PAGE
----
The Chase

In 1956 Cuban author Alejo Carpentier was in exile (again) in Venezuela – he would only return to Cuba three years later after Castro came to power (he was Cuban ambassador to France for a while). The novel he published that year, however – The Chase – though it is not explicitly mentioned, is clearly set in Havana. Despite being widely regarded as Carpentier’s best novel, and also an important influence on later Latin American writers (it is still ten years until Marquez writes One Hundred Years of Solitude), it was not until 1989 that it was finally translated into English by Alfred Mac Adam.

The Chase is a short novel in three parts. In the first part we meet a man on the run, as observed by the ticket collector in a theatre where a concert of classical music is currently underway:

“’A seat,’ said an urgent voice. ‘Any seat,’ the man added impatiently, while his fingers slid a bill through the bars of the ticket booth. The ticket books had been put away and, as the ticket taker was searching for the keys to get them out, the man disappeared into the darkness of the theatre. Then two more men came up to the booth.”

The ticket collector, who is also a music student, decides to take the bank note and use it to visit a prostitute, Estrella, but she turns him away, the note is a forgery, and he returns to hear the end of the concert. In the second part we learn of the journey that has led the fugitive to the theatre. We find him hiding in the house of an old woman, now bedridden, who once nursed him. The old woman dies and, after attending the wake, he goes to the house of Estrella, whom he also knows, and asks her to take a message to the one person he feels might still save him. She returns, however, to tell him that the bank note he gave her is fake, causing an argument with then taxi driver that soon involves a passing policeman and leads to an exit out of the window.

Eventually we discover why he is on the run. Responsible for an assassination using a bomb hidden in a book, he was captured and quickly confessed, implicating many of his comrades:

“He told them whatever they wanted to hear; he explained the recent attacks, and depicted himself as an apprentice, an extra, in order to lessen his own guilt; he listed the names of those who at that moment were sleeping on the couches in a certain villa in the suburbs or drinking an dealing cards at a long table in the dining room with their pistols hung over the backs of their chairs.”

Now he has one last hope of leaving the country, but when he reaches the house of the man whose help he was relying on, he finds it destroyed. In the third part we return to the theatre to discover the man’s fate.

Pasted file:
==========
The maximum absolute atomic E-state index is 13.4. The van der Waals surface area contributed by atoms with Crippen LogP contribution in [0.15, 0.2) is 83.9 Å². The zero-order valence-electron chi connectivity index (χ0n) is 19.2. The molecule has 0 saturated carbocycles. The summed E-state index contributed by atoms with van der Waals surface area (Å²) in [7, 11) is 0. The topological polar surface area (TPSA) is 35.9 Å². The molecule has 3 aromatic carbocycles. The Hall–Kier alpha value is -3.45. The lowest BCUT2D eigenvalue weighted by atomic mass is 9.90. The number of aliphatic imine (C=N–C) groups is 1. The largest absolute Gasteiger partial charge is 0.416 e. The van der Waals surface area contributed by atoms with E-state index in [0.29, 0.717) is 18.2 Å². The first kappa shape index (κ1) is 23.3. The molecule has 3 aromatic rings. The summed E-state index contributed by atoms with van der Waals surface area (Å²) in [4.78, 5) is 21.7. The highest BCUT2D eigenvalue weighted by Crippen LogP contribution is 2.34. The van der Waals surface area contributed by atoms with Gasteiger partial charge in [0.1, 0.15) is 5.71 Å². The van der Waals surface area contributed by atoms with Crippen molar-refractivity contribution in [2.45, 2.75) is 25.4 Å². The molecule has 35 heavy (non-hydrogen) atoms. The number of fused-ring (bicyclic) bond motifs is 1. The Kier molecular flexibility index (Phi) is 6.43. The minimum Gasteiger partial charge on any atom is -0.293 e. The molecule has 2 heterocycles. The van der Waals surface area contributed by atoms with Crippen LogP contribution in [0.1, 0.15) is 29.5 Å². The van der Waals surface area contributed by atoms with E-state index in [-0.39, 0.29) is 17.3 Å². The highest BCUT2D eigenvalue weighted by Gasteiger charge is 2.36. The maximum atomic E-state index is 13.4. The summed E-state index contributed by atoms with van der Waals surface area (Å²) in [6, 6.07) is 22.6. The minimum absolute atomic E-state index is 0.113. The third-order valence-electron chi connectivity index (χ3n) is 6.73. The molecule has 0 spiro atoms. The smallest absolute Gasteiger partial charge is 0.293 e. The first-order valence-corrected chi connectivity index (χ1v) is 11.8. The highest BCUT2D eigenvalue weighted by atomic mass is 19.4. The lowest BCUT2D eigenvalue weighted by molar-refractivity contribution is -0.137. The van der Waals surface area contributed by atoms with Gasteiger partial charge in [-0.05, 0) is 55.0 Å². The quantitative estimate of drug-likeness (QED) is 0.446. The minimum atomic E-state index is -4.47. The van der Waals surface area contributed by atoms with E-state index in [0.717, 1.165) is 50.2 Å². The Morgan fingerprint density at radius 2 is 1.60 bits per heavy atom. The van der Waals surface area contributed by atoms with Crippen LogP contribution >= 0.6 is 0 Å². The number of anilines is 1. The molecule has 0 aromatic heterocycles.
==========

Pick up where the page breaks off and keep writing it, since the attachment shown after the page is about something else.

Carpentier makes a number of connections between the narratives – not only the bank note and the relationships with Estrella, but more subtle links such as the man in hiding hearing the music of the music student, and the student seeing the wake. When the man is in the theatre is transfixed by the neck of the person in front of him:

“I must not look at that neck: it’s scarred by acne; it would be there, exactly there – the only place in the hall – so that the very thing I should not look at is near me.”

Later we discover that it reminds him of the first assassination he took part in:

“The back of the victim’s neck was soon so close that they could have counted his acne scars.”

The style of the novel is dense, with each chapter a single paragraph, using (as can be seen) semi-colons and dashes to break up the sentences. At times it is almost stream of consciousness, at others a distanced third person: in one chapter, the fugitive, whose every thought we have known, suddenly becomes “the person lying on the floor.” It is also morally dense, with the fugitive a heroic freedom fighter, a killer, a traitor, and possibly a police spy. His struggle for political freedom is contrasted with the student’s struggle for individual freedom, to be allowed to live as a musician:

“Despair gave way to shame. He would never get anywhere, never free himself from the maids’ room, from pressing his handkerchiefs on the mirror to dry, from worn socks tied up at the big toe with a piece of string, as long as the image of a prostitute was all it took to distract him from the True and the Sublime.”

These, of course, may represent contrasting forces which Carpentier understood. Despite its length, The Chase is not a quick read. The prose is demanding, and the reader is required to be attentive to the narrative which, at times, also feels like it is on the run. It is novel, however, in which passages can be picked out and enjoyed and, in that sense, it is easy to see why it was such an important work.

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5 Responses to “The Chase”

  1. kaggsysbookishramblings Says:

    Great find Grant! I had a near miss with a Carpentier book I have (and in fact I have two of his titles, but not this). He sounds a fascinating author.

  2. #1956Club – ready, set, go! – Stuck in a Book Says:

    […] 1streading’s Blog […]

  3. Simon T (StuckinaBook) Says:

    Interesting. I really struggle without paragraph breaks, so would have to muster courage to try this…

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